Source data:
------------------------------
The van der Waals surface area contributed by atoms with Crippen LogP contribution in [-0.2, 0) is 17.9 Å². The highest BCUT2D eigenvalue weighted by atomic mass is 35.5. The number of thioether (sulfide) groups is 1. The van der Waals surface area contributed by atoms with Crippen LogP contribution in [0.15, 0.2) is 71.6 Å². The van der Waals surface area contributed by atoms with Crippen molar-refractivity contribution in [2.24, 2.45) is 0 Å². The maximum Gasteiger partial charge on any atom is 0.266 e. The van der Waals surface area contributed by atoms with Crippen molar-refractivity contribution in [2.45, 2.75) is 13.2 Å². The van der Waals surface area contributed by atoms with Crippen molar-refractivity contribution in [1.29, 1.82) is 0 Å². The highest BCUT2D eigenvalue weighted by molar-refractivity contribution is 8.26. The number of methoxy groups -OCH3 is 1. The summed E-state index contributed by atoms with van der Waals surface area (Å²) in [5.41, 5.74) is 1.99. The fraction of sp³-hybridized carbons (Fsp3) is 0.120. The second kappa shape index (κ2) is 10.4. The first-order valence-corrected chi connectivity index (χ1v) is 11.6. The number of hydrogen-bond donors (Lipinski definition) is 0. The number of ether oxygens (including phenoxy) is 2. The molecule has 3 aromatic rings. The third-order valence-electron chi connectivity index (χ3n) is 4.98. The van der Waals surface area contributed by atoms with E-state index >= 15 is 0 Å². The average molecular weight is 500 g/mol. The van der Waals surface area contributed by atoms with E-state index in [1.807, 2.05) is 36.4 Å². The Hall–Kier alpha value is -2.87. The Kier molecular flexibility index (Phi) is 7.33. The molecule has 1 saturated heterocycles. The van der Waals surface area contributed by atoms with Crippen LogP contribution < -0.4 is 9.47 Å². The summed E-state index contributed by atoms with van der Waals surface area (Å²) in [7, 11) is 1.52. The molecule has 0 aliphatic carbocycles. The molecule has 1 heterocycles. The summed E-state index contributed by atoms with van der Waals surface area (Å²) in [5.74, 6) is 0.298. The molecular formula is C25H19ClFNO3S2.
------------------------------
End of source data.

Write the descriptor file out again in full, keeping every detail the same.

The van der Waals surface area contributed by atoms with Crippen LogP contribution in [-0.2, 0) is 17.9 Å². The highest BCUT2D eigenvalue weighted by atomic mass is 35.5. The number of thioether (sulfide) groups is 1. The van der Waals surface area contributed by atoms with Crippen LogP contribution in [0.15, 0.2) is 71.6 Å². The van der Waals surface area contributed by atoms with Crippen molar-refractivity contribution in [2.24, 2.45) is 0 Å². The maximum Gasteiger partial charge on any atom is 0.266 e. The van der Waals surface area contributed by atoms with Crippen molar-refractivity contribution in [2.45, 2.75) is 13.2 Å². The van der Waals surface area contributed by atoms with Crippen molar-refractivity contribution in [1.29, 1.82) is 0 Å². The highest BCUT2D eigenvalue weighted by molar-refractivity contribution is 8.26. The number of methoxy groups -OCH3 is 1. The summed E-state index contributed by atoms with van der Waals surface area (Å²) in [5.41, 5.74) is 1.99. The fraction of sp³-hybridized carbons (Fsp3) is 0.120. The second kappa shape index (κ2) is 10.4. The first-order valence-corrected chi connectivity index (χ1v) is 11.6. The number of hydrogen-bond donors (Lipinski definition) is 0. The number of ether oxygens (including phenoxy) is 2. The molecule has 3 aromatic rings. The third-order valence-electron chi connectivity index (χ3n) is 4.98. The van der Waals surface area contributed by atoms with E-state index >= 15 is 0 Å². The average molecular weight is 500 g/mol. The van der Waals surface area contributed by atoms with E-state index in [1.807, 2.05) is 36.4 Å². The Hall–Kier alpha value is -2.87. The Kier molecular flexibility index (Phi) is 7.33. The molecule has 1 saturated heterocycles. The van der Waals surface area contributed by atoms with Crippen LogP contribution < -0.4 is 9.47 Å². The summed E-state index contributed by atoms with van der Waals surface area (Å²) in [7, 11) is 1.52. The molecule has 0 aliphatic carbocycles. The molecule has 1 heterocycles. The summed E-state index contributed by atoms with van der Waals surface area (Å²) in [5.74, 6) is 0.298. The molecular formula is C25H19ClFNO3S2.